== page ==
Harry G. Frankfurt begins his inquiry by asking, “What is it about human beings that makes it possible for us to take ourselves seriously?” Based on The Tanner Lectures in Moral Philosophy, Taking Ourselves Seriously and Getting It Right delves into this provocative and original question. The author maintains that taking ourselves seriously presupposes an inward-directed, reflexive oversight that enables us to focus our attention directly upon ourselves, and “[it] means that we are not prepared to accept ourselves just as (...) we come. We want our thoughts, our feelings, our choices, and our behavior to make sense. We are not satisfied to think that our ideas are formed haphazardly, or that our actions are driven by transient and opaque impulses or by mindless decisions. We need to direct ourselves—or at any rate to believe that we are directing ourselves—in thoughtful conformity to stable and appropriate norms. We want to get things right.” The essays delineate two features that have a critical role to play in this: our rationality, and our ability to love. Frankfurt incisively explores the roles of reason and of love in our active lives, and considers the relation between these two motivating forces of our actions. The argument is that the authority of practical reason is less fundamental than the authority of love. Love, as the author defines it, is a volitional matter, that is, it consists in what we are actually committed to caring about. Frankfurt adds that “The object of love can be almost anything—a life, a quality of experience, a person, a group, a moral ideal, a nonmoral ideal, a tradition, whatever.” However, these objects and ideals are difficult to comprehend and often in conflict with each other. Moral principles play an important supporting role in this process as they help us develop and elucidate a vision that inspires our love. The first section of the book consists of the two lectures, which are entitled “Taking Ourselves Seriously” and “Getting It Right.” The second section consists of comments in response by Christine M. Korsgaard, Michael E. Bratman, and Meir Dan-Cohen. The book includes a preface by Debra Satz. (shrink)
Having outlined a theory of bullshit and falsehood, Harry G. Frankfurt turns to what lies beyond them: the truth, a concept not as obvious as some might expect. Our culture's devotion to bullshit may seem much stronger than our apparently halfhearted attachment to truth. Some people won't even acknowledge "true" and "false" as meaningful categories, and even those who claim to love truth cause the rest of us to wonder whether they, too, aren't simply full of it. Practically speaking, many (...) of us deploy the truth only when absolutely necessary, often finding alternatives to be more saleable, and yet somehow civilization seems to be muddling along. But where are we headed? Is our fast and easy way with the facts actually crippling us? Or is it "all good"? Really, what's the use of truth, anyway? With the same leavening wit and commonsense wisdom that animates his pathbreaking work On Bullshit, Frankfurt encourages us to take another look at the truth: there may be something there that is perhaps too plain to notice but for which we have a mostly unacknowledged yet deep-seated passion. His book will have sentient beings across America asking, "The truth—why didn't I think of that?". (shrink)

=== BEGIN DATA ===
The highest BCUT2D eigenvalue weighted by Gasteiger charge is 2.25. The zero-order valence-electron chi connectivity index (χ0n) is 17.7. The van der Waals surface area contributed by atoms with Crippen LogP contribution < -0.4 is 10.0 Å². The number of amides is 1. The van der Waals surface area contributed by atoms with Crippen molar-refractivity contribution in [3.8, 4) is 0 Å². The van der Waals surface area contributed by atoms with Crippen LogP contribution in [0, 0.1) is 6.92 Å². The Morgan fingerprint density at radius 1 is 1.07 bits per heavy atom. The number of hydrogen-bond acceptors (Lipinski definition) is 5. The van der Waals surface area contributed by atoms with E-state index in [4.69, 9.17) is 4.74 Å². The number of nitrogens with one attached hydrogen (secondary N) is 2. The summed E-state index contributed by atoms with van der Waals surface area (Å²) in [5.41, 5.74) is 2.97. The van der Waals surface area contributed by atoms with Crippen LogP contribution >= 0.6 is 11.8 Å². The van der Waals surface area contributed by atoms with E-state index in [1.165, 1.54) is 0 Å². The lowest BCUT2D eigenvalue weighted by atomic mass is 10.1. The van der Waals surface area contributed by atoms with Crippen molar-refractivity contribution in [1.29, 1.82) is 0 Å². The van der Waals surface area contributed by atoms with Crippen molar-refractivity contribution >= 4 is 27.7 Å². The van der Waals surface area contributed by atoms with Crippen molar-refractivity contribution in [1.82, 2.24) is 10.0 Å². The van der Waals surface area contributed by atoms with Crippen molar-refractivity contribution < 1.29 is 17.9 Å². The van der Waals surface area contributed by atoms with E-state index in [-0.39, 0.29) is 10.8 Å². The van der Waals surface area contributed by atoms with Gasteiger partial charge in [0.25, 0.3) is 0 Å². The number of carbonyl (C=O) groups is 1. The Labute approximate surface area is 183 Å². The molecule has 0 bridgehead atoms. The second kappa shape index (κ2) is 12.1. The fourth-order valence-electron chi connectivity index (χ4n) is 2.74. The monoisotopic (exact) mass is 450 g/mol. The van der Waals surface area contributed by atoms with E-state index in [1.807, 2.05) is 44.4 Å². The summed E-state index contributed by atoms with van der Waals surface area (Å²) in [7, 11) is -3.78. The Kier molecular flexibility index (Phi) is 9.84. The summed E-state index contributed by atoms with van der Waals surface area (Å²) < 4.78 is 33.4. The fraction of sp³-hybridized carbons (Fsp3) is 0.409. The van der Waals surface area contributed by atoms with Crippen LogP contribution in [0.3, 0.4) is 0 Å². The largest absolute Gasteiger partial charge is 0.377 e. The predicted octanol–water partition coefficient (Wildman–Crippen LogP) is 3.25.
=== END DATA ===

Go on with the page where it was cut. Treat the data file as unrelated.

The grip and forcefulness of the demands that love imposes upon us resemble the forcefulness and grip of moral obligation. In cases of both kinds, we feel that we are not free to do as we please. It is a mistake, however, to presume that the requirements of love and duty are of the same kind or have the same source.
In their discussions of issues concerning the nature of human action, and also in their inquiries into the structure of practical reasoning, philosophers typically draw upon a more or less standard conceptual repertoire. The most familiar item in that repertoire is the indispensable, ubiquitous, and protean notion of what people want or — synonymously, at least in the usage that I shall adopt — what they desire. I believe that the elementary repertoire in which the concept of desire is so (...) centrally situated needs to be enriched by the articulation of certain additional notions. It is more or less customary to identify the point of practical reasoning or deliberation simply as a matter of figuring out how to attain whatever goal it is that we want to reach. In many instances, however, what inspires our thinking and shapes our conduct is not that we merely wantone thing or another.Often, what moves us is that there is something of which it is both more precise and more informative to say that we care about it or that we regard it as important to ourselves. In certain cases, it is appropriate to characterize what guides us in terms of a rather particular mode of caring — namely, love. It is with these concepts — what we care about, what we consider important to us, and what we love — that I shall here be concerned. (shrink)
This essay consists in my replies to Professors John Martin Fischer, Patricia Greenspan, Eleonore Stump, Peter van Inwagen and Gary Watson regarding various aspects of my analysis of moral responsibility.